Record-breaking heat, flash droughts and a high-pressure heat dome stretching across the South have helped create an “unprecedented” series of wildfires in Louisiana.
More than 31,000 acres have burned in the Tiger Island Fire, the largest wildfire in recorded state history, which remains only 50% contained.
All told, more than 511 wildfires have burned in Louisiana in August, Dr. Mike Strain, the state agriculture and forestry commissioner, said in an interview Tuesday.
“This is a firestorm,” said Strain, a veterinarian who has helped lead the state’s response. “When you think about looking out and seeing a wall of fire 8 miles long, that’s what you’re fighting.”
Typically one of the wettest states in the country, Louisiana has been uncharacteristically dry this year. Authorities don’t believe the largest of the fires will end until there is a heavy rainfall, which isn’t expected for some time.
The state has worked quickly in recent days to limit the Tiger Island Fire's growth in a rural part of southern Louisiana, despite a lack of experience and resources among the small rural communities to address this type of natural disaster.
Gov. John Bel Edwards said at a news conference Tuesday, however, that the next few days could lead to larger flare-ups after meager rain over the weekend didn't "materially change the conditions."
Multiple towns were forced to evacuate last week because of the fire conditions, but many people have been allowed to return in the past 24 hours thanks to the small amount of rain. Edwards warned that the public should remain vigilant, even if the smoke and the flames aren't as visible now.
"These are still going to be red flag conditions," he said. "And we have the strongest drought that we've ever recorded in Louisiana already, and then compounding this is all the fuel that is down in our forests left from Hurricanes Laura and Delta. ... You put all that together and you have a very volatile situation."
That fuel is the trees that were felled during the hurricanes, which struck Louisiana in 2020, as well as the detritus and the plant debris left over from the storms. The drought has dried out the vegetation and turned the brushes, grasses and small trees of southern Louisiana's swampland into the perfect kindling.
Allison Coons, a fire behavior analyst for the National Interagency Fire Center who is at the scene, said the fire burned in a "mosaic" pattern, meaning it has left areas unburned or slightly burned within the greater affected area. That has meant that the fire continues to have fuel sources, even if it were fully contained, and that it could flare up relatively easily.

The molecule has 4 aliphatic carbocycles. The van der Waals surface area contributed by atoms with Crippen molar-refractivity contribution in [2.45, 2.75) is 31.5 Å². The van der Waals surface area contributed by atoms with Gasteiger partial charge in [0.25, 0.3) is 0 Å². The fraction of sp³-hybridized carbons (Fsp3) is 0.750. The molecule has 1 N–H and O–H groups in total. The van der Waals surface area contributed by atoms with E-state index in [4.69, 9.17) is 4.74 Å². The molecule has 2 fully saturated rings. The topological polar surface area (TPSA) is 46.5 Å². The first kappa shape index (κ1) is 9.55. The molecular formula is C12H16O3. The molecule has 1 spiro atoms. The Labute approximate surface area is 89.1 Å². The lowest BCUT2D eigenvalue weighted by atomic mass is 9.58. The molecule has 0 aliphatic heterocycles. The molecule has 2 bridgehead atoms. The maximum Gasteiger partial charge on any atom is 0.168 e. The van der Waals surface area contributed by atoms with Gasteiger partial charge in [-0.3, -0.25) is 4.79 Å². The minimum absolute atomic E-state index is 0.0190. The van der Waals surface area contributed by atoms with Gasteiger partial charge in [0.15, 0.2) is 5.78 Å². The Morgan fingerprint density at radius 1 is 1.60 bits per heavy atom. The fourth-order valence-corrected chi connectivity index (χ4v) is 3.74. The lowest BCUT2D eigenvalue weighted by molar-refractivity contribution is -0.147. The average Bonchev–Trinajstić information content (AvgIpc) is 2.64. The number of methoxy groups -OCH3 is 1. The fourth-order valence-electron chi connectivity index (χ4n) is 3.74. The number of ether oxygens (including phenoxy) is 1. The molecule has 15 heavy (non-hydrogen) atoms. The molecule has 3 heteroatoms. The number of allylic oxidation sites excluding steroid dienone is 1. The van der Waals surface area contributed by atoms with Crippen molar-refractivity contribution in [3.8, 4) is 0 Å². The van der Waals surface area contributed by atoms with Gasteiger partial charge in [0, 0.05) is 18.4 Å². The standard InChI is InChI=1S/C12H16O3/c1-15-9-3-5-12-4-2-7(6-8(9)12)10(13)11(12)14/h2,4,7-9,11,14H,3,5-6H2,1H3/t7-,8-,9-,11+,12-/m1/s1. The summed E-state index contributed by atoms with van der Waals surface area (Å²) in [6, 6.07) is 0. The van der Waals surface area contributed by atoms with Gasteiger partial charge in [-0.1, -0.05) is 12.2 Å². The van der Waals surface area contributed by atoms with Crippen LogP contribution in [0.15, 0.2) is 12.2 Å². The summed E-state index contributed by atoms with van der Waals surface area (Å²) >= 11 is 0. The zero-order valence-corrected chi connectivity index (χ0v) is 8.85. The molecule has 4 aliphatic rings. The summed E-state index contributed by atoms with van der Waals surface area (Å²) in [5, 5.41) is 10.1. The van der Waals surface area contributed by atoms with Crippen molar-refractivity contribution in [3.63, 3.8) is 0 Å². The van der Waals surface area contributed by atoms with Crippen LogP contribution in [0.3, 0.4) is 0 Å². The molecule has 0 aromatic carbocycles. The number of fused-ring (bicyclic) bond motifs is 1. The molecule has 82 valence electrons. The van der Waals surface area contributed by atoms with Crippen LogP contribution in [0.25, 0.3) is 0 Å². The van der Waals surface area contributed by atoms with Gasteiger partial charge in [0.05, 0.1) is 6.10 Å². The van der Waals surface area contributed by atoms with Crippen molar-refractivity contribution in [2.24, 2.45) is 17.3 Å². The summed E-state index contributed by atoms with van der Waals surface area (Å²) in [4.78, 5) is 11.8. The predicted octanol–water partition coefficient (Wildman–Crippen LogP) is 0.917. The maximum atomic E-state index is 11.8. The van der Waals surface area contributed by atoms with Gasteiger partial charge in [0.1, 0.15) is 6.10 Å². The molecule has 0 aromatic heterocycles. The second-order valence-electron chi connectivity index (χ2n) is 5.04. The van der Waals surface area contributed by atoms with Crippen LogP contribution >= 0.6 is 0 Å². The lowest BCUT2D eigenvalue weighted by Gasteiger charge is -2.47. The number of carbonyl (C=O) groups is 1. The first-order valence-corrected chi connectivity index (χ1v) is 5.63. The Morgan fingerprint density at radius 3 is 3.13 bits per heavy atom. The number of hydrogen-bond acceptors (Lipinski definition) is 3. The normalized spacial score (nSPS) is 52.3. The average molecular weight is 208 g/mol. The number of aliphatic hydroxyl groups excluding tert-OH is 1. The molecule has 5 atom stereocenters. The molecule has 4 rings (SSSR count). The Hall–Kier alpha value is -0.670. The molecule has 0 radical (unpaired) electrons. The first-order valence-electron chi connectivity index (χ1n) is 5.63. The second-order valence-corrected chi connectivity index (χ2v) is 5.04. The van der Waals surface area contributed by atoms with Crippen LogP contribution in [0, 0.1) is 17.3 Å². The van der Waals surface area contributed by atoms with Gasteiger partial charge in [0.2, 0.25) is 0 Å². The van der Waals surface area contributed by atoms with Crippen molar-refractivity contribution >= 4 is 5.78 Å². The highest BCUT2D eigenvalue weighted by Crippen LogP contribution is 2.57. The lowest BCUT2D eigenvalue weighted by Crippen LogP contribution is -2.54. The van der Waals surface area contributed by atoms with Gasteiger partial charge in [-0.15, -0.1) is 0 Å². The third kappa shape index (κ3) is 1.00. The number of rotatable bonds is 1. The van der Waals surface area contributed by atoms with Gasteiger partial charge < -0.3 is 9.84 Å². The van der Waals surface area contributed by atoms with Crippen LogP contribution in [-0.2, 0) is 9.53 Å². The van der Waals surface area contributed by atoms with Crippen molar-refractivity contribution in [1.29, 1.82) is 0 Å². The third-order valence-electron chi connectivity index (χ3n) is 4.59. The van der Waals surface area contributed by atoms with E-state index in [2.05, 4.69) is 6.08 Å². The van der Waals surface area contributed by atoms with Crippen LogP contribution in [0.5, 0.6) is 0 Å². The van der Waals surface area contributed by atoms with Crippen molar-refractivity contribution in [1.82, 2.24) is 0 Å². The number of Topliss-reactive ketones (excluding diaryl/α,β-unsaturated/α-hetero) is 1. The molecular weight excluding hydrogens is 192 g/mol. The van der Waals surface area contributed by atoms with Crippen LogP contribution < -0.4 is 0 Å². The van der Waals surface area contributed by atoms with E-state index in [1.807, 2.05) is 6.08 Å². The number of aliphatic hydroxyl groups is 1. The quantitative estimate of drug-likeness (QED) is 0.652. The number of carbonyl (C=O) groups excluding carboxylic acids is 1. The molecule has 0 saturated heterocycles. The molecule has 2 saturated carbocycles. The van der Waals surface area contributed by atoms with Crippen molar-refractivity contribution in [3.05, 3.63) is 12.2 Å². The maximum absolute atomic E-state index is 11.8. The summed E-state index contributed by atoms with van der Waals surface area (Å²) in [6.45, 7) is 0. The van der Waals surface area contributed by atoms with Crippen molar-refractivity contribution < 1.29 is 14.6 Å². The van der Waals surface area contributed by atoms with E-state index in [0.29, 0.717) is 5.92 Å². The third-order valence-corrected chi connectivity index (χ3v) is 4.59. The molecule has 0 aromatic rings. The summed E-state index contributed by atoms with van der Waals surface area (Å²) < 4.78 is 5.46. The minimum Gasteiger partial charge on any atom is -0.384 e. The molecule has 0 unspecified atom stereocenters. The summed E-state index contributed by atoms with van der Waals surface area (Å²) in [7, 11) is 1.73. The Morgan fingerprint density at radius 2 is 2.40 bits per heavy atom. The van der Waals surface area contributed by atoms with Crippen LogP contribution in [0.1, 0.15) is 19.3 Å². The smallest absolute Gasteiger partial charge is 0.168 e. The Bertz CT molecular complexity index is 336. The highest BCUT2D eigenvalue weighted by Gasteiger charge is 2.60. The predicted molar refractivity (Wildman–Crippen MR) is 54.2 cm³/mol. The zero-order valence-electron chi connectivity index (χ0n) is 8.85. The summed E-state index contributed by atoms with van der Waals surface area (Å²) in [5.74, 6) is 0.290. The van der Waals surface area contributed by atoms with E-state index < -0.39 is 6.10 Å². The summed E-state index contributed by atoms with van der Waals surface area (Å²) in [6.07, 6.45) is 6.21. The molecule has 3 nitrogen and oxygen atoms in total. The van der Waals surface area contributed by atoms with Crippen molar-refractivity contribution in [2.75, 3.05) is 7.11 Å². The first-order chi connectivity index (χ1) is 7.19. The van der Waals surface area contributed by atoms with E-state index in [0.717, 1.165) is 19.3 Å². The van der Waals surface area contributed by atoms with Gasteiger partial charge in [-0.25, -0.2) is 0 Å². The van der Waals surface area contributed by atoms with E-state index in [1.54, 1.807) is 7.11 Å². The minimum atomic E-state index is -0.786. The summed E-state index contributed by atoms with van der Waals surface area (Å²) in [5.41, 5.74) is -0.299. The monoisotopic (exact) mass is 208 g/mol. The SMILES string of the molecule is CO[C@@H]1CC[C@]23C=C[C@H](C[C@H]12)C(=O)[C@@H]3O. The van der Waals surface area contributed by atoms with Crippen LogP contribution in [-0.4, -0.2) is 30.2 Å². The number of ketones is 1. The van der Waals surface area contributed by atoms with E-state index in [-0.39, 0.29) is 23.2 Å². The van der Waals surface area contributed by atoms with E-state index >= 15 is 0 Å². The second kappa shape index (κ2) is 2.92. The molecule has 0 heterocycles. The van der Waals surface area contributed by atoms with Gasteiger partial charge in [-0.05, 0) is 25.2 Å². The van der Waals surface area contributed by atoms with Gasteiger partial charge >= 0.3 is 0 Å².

With water levels falling in the swampy area, exposing roots and other brush, embers can skulk underfoot until the right conditions allow the fire to grow again.
"You've got a lot of burnable material that is now available for that fire," said Coons, who emphasized a long rain would be necessary to extinguish the fire. "It can creep through that area, and then once it gets hit by a good amount of sun or the wind hits it just right, then it can get up and start making some movement."
Because the region so rarely burns, first responders, largely volunteer fire fighters in this rural part of Louisiana, struggled with a lack of resources in the early days of the blaze.
The area fire departments were aided by residents in the region before federal aid arrived, said Bonnie Strawser, the federal public information officer for the Tiger Island Fire. Lumber workers and farmers joined the effort with their bulldozers and whatever other machinery they could use to build containment lines.
"I wanted to go hug each one of those guys, because they looked worn down and beaten to death because they had been working 20-hour days and going home and sleeping four hours," she said. "They'd been doing that for four days and just going as hard as they could trying to get dozer lines around the fire."
Now, with the help of other states, more than 1,000 firefighters have come to the area to help. Strain said Louisiana has also coordinated with the Federal Emergency Management Agency, the U.S. Agriculture Department, the U.S. Forest Service and other federal agencies.
Louisiana has needed the help because of its lack of experience with drought.
Barry Keim, a climatologist at Louisiana State University, called it "the summer from hell." He said a high-pressure system has lingered over the South for months, leading to the hot, dry conditions. The issue is worsened by the El Niño season, climate change and "just natural climate variability," he said.
"It's just like all these things came together, creating the worst summer conceivably possible in south Louisiana," Keim said.
The silver lining for Louisiana on the 18th anniversary of Hurricane Katrina and as a major storm threatens Florida, he said, is that the pressure system that contributed to the wildfires appears to have kept hurricanes away.
"It's apocalyptic in many other ways," he said, "but at least we don't have that."